Married for over seven years, Jarrick and Michelle Tilby have been unable to conceive a child. That’s why when Jarrick’s employer Domo unveiled a program to offer employees fertility benefits, they immediately called to set up an appointment.
“Growing our family is quite frankly the most important thing in our lives,” Tilby acknowledges. Having tried the fertility drug Clomid to no avail, the couple was saving up to pay for in-vitro fertilization. “The new Domo benefit meant we could move ahead,” he says.
A Utah-based company, Domo provides clients with a cloud-based data analytics services. Founded in 2010, it has more than 800 employees with an average age of 34, about 20% of which are women.
The recently-added fertility benefit gives employees a lifetime sum of $40,000 to spend on fertility services, says Cathy Donahoe, Domo’s vice-president of human resources. She estimates that is usually sufficient to pay for two full in-vitro fertilization cycles.
To offer the benefit, Domo contracts directly with Progyny, a full-service, end-to-end fertility service headquartered in New York City. In addition to settling employee claims, clients typically pay a monthly fee per eligible employee. Services include family planning, doctor visits, medication, egg and sperm freezing and some assistance with adoption and surrogacy.
Progyny’s offerings are several cuts above traditional infertility insurance, which provides a dollar benefit but does nothing to help employees determine what services they need or how best to make use of those dollars, maintains Karin Ajmani, Progyny’s president for healthcare services. “We provide six or eight outbound outreaches to members, and we constantly track them through their treatment until they have a successful pregnancy test,” she explains.
From a pricing standpoint, Progyny bundles the most important IVF services into a single package, freeing patients and their physicians to make medically-driven, as opposed to financially-driven, decisions. “We fast-track members to the procedures most likely to result in a pregnancy,” says Progyny CEO David Schlanger.
This bundling strategy also makes it less like that the patient will opt to implant more than one embryo to increase the odds of a successful pregnancy. “This is very compelling for employers,” Schlanger says, since multiple births mean higher medical expenses, extended hospital stays and longer maternity absences.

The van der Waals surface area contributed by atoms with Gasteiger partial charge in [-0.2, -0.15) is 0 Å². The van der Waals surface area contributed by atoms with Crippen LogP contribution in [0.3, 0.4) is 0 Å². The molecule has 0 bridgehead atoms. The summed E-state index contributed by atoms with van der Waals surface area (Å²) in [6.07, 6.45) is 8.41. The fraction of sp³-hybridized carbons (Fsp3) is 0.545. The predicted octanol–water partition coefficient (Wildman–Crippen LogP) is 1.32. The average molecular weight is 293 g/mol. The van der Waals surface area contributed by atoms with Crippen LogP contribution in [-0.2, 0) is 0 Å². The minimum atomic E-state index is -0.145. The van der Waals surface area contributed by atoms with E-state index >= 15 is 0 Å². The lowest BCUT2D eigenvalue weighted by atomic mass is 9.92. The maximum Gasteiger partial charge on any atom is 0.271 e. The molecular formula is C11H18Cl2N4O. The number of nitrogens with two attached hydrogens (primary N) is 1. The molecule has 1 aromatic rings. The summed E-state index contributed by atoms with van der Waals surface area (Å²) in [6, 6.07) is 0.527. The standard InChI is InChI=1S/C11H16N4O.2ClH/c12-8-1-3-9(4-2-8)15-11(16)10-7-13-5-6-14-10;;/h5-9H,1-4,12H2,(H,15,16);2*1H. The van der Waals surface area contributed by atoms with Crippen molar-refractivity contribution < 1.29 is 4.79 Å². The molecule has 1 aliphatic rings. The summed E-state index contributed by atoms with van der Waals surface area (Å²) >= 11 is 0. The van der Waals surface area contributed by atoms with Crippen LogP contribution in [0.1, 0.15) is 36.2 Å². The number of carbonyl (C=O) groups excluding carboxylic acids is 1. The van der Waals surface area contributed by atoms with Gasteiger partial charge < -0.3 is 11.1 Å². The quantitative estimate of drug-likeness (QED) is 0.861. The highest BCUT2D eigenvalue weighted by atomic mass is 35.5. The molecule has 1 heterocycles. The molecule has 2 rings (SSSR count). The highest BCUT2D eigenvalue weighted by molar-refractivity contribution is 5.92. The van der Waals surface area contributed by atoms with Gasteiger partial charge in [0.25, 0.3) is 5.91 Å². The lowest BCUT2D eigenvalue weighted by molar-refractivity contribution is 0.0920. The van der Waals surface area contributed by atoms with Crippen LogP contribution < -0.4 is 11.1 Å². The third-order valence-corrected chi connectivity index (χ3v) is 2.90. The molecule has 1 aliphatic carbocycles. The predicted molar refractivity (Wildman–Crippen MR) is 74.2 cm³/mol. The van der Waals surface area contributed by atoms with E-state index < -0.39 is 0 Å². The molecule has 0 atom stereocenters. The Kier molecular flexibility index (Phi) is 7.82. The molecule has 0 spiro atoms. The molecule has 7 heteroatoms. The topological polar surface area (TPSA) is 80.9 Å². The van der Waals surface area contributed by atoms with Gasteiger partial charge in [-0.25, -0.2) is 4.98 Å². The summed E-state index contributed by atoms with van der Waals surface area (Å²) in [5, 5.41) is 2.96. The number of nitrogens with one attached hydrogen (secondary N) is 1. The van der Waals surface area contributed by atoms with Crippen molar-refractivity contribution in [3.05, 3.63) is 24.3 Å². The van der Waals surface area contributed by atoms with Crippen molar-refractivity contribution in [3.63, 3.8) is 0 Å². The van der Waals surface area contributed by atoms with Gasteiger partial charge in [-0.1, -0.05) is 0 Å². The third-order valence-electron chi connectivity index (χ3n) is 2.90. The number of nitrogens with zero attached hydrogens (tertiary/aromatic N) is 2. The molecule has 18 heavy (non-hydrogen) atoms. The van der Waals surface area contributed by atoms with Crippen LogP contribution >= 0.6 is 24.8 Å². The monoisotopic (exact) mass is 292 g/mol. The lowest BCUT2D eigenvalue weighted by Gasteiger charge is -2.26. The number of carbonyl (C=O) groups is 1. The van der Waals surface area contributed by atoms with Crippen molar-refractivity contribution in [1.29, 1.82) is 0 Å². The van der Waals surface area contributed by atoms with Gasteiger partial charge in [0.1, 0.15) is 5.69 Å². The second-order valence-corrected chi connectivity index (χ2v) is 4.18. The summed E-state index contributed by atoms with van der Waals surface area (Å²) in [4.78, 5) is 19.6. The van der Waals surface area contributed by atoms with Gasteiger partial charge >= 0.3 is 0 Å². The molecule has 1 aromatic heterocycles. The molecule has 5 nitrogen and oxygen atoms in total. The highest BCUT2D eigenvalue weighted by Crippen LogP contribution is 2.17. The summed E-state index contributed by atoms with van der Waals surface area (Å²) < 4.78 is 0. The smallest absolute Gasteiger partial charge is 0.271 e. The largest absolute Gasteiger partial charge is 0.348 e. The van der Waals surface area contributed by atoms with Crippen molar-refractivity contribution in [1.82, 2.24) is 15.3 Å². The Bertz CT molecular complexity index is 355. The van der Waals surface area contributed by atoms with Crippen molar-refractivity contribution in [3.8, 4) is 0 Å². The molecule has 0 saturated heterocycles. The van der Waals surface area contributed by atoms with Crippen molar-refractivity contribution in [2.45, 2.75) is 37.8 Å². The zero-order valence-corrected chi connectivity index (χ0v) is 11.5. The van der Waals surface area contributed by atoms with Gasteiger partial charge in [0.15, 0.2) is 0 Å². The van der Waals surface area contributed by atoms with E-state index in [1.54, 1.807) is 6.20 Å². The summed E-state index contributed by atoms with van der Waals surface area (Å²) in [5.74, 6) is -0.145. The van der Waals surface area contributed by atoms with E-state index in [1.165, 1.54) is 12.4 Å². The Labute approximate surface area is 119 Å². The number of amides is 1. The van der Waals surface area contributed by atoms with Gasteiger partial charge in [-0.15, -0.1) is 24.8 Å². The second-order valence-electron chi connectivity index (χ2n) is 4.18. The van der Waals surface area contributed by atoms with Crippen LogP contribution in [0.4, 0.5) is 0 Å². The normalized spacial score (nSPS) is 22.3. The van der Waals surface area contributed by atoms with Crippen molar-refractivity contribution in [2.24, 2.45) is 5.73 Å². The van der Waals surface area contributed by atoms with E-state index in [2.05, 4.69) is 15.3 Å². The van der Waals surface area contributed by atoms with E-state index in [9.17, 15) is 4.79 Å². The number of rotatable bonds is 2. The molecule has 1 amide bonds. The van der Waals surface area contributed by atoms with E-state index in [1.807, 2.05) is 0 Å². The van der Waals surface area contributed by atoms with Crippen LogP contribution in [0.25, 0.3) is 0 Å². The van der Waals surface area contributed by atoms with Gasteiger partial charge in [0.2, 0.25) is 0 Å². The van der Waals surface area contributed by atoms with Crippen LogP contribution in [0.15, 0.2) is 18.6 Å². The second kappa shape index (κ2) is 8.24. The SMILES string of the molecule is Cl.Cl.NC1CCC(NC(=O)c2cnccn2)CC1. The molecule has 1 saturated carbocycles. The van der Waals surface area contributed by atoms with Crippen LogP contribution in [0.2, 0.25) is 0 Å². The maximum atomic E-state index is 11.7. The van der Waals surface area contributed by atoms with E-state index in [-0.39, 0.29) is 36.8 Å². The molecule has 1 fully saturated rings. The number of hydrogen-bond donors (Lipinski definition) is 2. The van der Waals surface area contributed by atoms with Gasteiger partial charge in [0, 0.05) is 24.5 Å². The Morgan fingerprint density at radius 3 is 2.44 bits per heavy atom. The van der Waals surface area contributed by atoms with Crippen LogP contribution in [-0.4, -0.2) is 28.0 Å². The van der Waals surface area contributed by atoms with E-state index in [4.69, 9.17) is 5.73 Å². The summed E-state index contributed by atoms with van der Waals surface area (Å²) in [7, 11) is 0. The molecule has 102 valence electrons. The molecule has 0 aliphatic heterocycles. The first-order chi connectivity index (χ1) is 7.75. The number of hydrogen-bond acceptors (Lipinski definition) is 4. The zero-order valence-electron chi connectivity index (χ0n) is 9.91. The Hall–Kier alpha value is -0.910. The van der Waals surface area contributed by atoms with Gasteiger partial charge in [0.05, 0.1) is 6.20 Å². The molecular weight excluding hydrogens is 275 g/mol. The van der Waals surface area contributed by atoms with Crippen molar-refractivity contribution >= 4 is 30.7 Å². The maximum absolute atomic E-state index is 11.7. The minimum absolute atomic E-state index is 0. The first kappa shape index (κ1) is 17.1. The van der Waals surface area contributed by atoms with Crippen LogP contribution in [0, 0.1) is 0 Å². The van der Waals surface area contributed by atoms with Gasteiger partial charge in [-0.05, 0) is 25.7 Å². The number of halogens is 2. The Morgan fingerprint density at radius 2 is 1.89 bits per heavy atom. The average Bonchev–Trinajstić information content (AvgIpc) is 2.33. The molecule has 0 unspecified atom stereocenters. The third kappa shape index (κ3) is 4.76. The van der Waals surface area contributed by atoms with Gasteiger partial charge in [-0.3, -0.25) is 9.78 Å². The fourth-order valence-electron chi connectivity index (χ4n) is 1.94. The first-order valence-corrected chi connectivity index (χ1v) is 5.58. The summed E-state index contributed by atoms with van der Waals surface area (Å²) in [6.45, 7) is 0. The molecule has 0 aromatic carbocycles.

The company’s data suggests this strategy is working. Whereas the national average pregnancy rate per IVF transfer is 49%, for Progyny patients it is 59%. And at 7%, Progyny patients’ twinning rate is significantly lower than the national average of 27%.
The Tilbys have certainly been impressed with the service. While still early in the process, they appreciated that Progyny allowed them to use the fertility clinic near their home in Utah, even though it wasn’t on the fertility company’s list of approved treatment centers.
Generous fertility benefits are not the only family-friendly benefits that Domo offers its workforce. The analytics firm pays 95% of its employees’ healthcare premiums and 100% of their life, short-term and long-term disability insurance coverage. And along with three months of paid maternity leave and two weeks of paid paternity leave, employees also receive a $1,000 baby bonus on the birth of each child. There is also what’s known as the “Haute Mama” stipend, which awards pregnant employees $2,000 toward a maternity wardrobe makeover.
Adding fertility benefits to this mix gives Domo a potent new weapon for waging the talent wars. “Salt Lake City and the surrounding area are known as the ‘Silicon Slopes,’ and we recruit many employees from Silicon Valley,” Donahoe notes. “As a result, we map our benefit plans to what other hot tech companies are offering.”
For prospective employees, infertility coverage is a strong enticement. According to “Infertility in America,” a 2015 survey conducted by the Reproductive Medicine Associates of New Jersey, more than two-thirds of respondents were willing to change jobs in order to obtain infertility insurance. Among those who had already experienced difficulties conceiving, the percentage jumped to 90%.
While a maximum fertility benefit of $25,000 to $30,000 is typical, Domo made a calculated decision to set the bar higher based on interviews with job candidates whose current employer already offered infertility coverage. Says Donahue, “We decided make our benefit really competitive by introducing a cap that is $10,000 higher than most.”
Jarrick Tilby agrees that it’s a powerful lure. He points to a friend who joined Domo from Goldman Sachs in part because of the fertility package.
But for Tilby and his wife Michelle, the fertility journey continues. While the first IVF implant the couple undertook with Progyny was unsuccessful, Jarrick remains optimistic. “Michelle is getting shots everyday to prepare for another egg retrieval and we hope the next implantation will result in a successful pregnancy.”
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